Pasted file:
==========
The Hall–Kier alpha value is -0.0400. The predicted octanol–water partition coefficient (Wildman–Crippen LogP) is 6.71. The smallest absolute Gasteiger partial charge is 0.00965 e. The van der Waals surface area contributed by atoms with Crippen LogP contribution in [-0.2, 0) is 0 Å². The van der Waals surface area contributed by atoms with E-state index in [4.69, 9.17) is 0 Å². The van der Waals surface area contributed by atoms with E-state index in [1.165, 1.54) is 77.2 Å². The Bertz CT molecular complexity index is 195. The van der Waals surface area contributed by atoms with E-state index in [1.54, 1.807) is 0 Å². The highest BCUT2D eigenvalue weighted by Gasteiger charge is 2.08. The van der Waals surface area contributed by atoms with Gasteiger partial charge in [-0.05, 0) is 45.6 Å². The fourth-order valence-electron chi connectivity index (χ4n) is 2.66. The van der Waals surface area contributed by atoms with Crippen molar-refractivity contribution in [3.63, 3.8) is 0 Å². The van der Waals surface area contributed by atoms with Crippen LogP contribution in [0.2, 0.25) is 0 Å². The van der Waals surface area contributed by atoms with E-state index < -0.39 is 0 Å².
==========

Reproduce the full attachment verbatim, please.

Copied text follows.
The Hall–Kier alpha value is -0.0400. The predicted octanol–water partition coefficient (Wildman–Crippen LogP) is 6.71. The smallest absolute Gasteiger partial charge is 0.00965 e. The van der Waals surface area contributed by atoms with Crippen LogP contribution in [-0.2, 0) is 0 Å². The van der Waals surface area contributed by atoms with E-state index in [4.69, 9.17) is 0 Å². The van der Waals surface area contributed by atoms with E-state index in [1.165, 1.54) is 77.2 Å². The Bertz CT molecular complexity index is 195. The van der Waals surface area contributed by atoms with E-state index in [1.54, 1.807) is 0 Å². The highest BCUT2D eigenvalue weighted by Gasteiger charge is 2.08. The van der Waals surface area contributed by atoms with Gasteiger partial charge in [-0.05, 0) is 45.6 Å². The fourth-order valence-electron chi connectivity index (χ4n) is 2.66. The van der Waals surface area contributed by atoms with Crippen molar-refractivity contribution in [3.63, 3.8) is 0 Å². The van der Waals surface area contributed by atoms with Crippen LogP contribution in [0.2, 0.25) is 0 Å². The van der Waals surface area contributed by atoms with E-state index < -0.39 is 0 Å².